Linagliptin (Tradjenta, Boehringer Ingelheim Pharmaceuticals, Inc, Ridgefield, CT) was approved May 2, 2011, for adults as an adjunct to diet and exercise to improve glycemic control in patients diagnosed with type 2 diabetes mellitus.32 A phase 2 dose-finding study is currently underway in pediatric patients aged 10 to 17 years with type 2 diabetes mellitus.33 

Clinical Pharmacology

Linagliptin is a dipeptidyl peptidase-4 (DPP-4) inhibitor, which ultimately inhibits the degradation of incretin hormones glucagon-like peptide-1 (GLP-1) and glucose-dependent insulinotropic polypeptide (GIP). GLP-1 and GIP increase insulin release in a glucose-dependent manner and decrease circulating concentrations of glucagon. These incretin hormones regulate glucose homeostasis and are secreted at low basal concentrations with an immediate increase in production in response to a meal. In the presence of both euglycemia and hyperglycemia, GLP-1 and GIP increase insulin production and secretion from pancreatic beta cells. In addition to the effect on pancreatic beta cells, GLP-1 decreases glucagon secretion from pancreatic alpha cells, which reduces glucose output from the liver and decreases fasting plasma glucose and glycosylated hemoglobin (HbA1c). Improvements were also noted in 2-hour postprandial glucose measurements when compared to measurements for patients taking placebo.32 

Oral bioavailability is approximately 30% and is not affected by administration with food. The volume of distribution at steady state is approximately 1110 L and protein binding is concentration-dependent, decreasing from 99% to from 75% to 89% at 1 nmol/L and ≥30 nmol/L, respectively. This is due to saturation of binding to DPP-4. Protein binding is not affected by renal or hepatic impairment. Linagliptin is primarily excreted unchanged and elimination occurs via the enterohepatic system (80%) or urine (5%). Renal clearance is approximately 70 mL/min. There is no dosage adjustment necessary in patients with hepatic or renal impairment.32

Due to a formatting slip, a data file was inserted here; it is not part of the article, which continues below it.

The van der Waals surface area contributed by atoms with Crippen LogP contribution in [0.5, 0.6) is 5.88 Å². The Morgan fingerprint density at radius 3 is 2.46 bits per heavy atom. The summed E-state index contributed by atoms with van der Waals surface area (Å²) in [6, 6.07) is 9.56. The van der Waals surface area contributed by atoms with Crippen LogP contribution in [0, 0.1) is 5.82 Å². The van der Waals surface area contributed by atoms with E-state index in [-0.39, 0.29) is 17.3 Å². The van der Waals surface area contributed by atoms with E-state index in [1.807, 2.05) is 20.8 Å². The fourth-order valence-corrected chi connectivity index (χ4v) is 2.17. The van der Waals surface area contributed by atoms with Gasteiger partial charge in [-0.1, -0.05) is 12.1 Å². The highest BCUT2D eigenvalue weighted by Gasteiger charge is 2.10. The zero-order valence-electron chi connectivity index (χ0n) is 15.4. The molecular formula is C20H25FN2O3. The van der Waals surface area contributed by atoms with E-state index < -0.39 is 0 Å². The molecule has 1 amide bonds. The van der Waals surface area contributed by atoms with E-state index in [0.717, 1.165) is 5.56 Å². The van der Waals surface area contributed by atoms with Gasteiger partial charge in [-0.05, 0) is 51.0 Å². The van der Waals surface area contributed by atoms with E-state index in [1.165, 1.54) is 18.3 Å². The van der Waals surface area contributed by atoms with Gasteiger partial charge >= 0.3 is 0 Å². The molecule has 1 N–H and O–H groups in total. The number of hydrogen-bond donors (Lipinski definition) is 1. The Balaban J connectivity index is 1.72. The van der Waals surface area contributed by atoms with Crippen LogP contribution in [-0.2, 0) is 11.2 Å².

Linagliptin is a weak to moderate inhibitor of CYP3A4 and a P-glycoprotein (P-gp) substrate. There is no recommendation for dosage adjustment of linagliptin when given concomitantly with other medications. Inducers of CYP3A4 or P-gp decrease exposure to linagliptin, and alternative therapy is recommended.32 

Dosage and Administration

Linagliptin is available as a 5-mg oral tablet and the recommended dosage in adults is currently 5 mg once daily to be taken with or without food.32 Dosing in pediatric patients has not yet been established, but dosing regimens of 1 mg and 5 mg once daily are currently being evaluated.33 

Comments